MOSCOW — U.S. investigators traveled to southern Russia on Tuesday to speak to the parents of the two Boston bombing suspects, a U.S. Embassy official said.
The parents of Tamerlan and Dzhokhar Tsarnaev are in Dagestan, a predominantly Muslim province in Russia's Caucasus, where Islamic militants have waged an insurgency against Russian security sources for years.
The trip by the U.S. team was made possible because of Russian government cooperation with the FBI investigation into the bombing at the Boston Marathon, the official said, speaking on condition of anonymity because he was not permitted to speak publicly.
The brothers are accused of setting off the bombs that killed three people and wounded more than 180 others on April 15. Tamerlan Tsarnaev, 26, was killed in a police shootout, while his 19-year-old brother was captured alive but badly wounded.
The embassy official said he could not confirm whether the U.S. investigators had already talked to the parents.
But a lawyer for the family said Tuesday that the parents had just seen pictures of the mutilated body of their elder son and were not up to speaking with anyone at the moment.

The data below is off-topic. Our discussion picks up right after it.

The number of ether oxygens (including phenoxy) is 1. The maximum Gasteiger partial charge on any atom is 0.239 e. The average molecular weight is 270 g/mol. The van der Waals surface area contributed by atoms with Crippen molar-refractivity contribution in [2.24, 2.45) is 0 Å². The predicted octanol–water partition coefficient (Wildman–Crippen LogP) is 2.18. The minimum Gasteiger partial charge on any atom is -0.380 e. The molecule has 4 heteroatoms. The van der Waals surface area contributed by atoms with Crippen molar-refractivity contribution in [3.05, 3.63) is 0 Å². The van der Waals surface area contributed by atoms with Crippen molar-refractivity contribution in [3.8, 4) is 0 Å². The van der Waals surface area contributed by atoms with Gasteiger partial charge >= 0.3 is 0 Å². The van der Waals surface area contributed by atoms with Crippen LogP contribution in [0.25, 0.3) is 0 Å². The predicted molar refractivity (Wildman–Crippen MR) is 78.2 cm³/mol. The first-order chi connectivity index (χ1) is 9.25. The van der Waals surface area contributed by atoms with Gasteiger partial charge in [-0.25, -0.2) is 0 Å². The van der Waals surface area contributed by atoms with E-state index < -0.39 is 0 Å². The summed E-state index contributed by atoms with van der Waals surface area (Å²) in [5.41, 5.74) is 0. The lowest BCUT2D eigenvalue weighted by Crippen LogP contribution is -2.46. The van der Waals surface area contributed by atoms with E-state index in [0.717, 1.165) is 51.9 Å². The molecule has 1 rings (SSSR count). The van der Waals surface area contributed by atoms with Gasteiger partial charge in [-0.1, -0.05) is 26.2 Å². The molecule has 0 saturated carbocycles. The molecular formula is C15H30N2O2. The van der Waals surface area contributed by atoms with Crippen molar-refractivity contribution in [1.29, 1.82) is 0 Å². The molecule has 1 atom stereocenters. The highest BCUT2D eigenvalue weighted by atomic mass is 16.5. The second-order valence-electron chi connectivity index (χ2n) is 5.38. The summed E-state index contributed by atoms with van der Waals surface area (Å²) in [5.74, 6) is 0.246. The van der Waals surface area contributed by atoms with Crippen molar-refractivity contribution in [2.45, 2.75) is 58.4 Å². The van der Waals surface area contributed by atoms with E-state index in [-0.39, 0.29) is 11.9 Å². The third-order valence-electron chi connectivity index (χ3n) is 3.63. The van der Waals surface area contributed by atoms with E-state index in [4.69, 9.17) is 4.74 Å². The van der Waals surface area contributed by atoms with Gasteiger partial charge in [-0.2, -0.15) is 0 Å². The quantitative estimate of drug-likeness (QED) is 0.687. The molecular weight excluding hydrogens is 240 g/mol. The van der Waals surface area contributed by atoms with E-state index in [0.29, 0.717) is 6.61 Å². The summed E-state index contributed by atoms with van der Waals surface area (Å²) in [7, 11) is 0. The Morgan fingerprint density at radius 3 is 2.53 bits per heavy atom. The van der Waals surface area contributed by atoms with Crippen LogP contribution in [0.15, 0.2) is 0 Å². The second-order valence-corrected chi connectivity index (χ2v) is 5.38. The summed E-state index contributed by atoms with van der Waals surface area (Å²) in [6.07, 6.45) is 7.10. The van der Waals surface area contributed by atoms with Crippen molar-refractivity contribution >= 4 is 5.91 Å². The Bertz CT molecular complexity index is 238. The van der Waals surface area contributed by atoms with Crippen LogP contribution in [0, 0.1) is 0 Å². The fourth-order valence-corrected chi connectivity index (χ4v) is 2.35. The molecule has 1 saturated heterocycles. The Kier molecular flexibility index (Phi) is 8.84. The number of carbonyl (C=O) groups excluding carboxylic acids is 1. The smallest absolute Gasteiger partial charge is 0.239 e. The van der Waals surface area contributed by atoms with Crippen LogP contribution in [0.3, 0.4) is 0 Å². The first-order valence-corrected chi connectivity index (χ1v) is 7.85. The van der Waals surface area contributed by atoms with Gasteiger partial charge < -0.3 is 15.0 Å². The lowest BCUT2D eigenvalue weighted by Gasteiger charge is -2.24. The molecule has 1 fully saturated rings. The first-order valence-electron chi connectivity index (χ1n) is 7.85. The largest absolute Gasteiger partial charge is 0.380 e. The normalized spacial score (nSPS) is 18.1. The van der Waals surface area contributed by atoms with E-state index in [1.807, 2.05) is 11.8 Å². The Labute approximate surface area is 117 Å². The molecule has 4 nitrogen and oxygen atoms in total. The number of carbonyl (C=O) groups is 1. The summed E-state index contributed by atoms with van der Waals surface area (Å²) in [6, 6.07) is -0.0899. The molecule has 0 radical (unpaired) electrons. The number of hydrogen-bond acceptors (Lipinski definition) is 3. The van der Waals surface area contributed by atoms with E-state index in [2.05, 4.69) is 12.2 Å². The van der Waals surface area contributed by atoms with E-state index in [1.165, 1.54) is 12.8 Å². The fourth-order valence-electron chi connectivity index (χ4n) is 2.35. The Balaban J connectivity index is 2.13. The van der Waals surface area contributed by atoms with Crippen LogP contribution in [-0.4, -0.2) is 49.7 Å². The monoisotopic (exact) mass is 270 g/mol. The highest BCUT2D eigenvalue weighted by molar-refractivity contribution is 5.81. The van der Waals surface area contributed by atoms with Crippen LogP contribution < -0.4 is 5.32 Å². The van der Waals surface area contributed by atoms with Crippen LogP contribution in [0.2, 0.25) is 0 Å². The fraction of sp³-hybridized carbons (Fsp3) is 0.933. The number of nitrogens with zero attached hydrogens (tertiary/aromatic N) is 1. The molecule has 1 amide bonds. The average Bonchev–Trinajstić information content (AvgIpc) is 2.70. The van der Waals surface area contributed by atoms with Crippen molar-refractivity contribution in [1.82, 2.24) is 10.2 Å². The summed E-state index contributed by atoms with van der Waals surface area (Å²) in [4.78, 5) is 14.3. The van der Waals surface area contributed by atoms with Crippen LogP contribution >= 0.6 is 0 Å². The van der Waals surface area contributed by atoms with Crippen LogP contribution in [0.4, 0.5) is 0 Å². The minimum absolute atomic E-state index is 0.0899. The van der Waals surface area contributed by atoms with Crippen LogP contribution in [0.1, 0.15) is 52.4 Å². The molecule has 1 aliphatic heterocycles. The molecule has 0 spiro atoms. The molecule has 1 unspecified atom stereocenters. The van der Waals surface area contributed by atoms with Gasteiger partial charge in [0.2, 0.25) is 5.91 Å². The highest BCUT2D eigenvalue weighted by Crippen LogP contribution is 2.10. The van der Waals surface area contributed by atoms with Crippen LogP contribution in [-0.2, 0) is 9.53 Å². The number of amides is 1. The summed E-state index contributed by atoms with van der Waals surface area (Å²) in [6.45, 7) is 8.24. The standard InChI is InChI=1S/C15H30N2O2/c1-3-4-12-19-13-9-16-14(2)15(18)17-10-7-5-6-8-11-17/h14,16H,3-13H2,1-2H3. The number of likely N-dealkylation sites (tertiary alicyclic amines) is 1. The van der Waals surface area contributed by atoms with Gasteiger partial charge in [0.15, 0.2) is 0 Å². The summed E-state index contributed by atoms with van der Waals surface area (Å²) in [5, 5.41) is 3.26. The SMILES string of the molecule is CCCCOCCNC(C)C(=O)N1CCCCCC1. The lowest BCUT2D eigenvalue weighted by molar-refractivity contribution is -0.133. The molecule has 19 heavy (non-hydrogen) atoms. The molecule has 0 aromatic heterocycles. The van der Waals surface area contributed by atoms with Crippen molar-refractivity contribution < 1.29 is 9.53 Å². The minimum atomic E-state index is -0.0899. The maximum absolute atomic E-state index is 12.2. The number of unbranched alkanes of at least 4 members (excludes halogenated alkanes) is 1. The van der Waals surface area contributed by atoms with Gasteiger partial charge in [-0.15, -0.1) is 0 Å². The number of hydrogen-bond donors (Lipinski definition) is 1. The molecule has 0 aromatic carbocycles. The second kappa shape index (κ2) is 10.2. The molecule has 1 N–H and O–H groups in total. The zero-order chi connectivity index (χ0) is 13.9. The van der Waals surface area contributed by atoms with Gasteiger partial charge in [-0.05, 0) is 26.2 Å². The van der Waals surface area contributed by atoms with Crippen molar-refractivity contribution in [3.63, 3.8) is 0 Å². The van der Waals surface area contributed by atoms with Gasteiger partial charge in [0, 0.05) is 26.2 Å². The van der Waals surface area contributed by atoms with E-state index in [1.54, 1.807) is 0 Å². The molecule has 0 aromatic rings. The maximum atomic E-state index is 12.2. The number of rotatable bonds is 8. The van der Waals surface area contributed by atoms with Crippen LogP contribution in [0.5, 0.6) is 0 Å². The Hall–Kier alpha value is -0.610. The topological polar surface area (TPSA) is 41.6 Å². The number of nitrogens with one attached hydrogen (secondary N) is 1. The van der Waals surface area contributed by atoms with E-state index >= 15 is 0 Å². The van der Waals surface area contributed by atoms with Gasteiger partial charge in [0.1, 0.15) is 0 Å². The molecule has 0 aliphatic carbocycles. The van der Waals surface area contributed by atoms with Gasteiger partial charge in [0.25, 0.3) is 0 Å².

"Naturally, the parents are not ready to meet with anyone because the grief is enormous." Zaurbek Sadakhanov told a crowd of journalist in Makhachkala, the capital of Dagestan. "They ... are asking to be left alone, at least for a while, to be able to recover. As to the case, I think that detectives and policemen in the United States are knowledgeable and will find out what happened in an objective and unbiased way."
The suspects' mother, Zubeidat Tsarnaeva, wearing a long black dress and bright yellow headscarf, appeared publicly outside her home for the first time since her sons were named as the bombing suspects. She was ushered past journalists and into a taxi, which sped away.
Heda Saratova, a human rights activist, also asked for the family to be left alone. "The mother is in very bad shape," Saratova said. "She watches the video (of her dead son) and cries."
The mother is from Dagestan, while the suspects' father is from neighboring Chechnya. Their sons had spent little time in either place before the family moved to the U.S. a decade ago, but the elder son was in Russia for six months last year.
Copyright 2017, Deseret News Publishing Company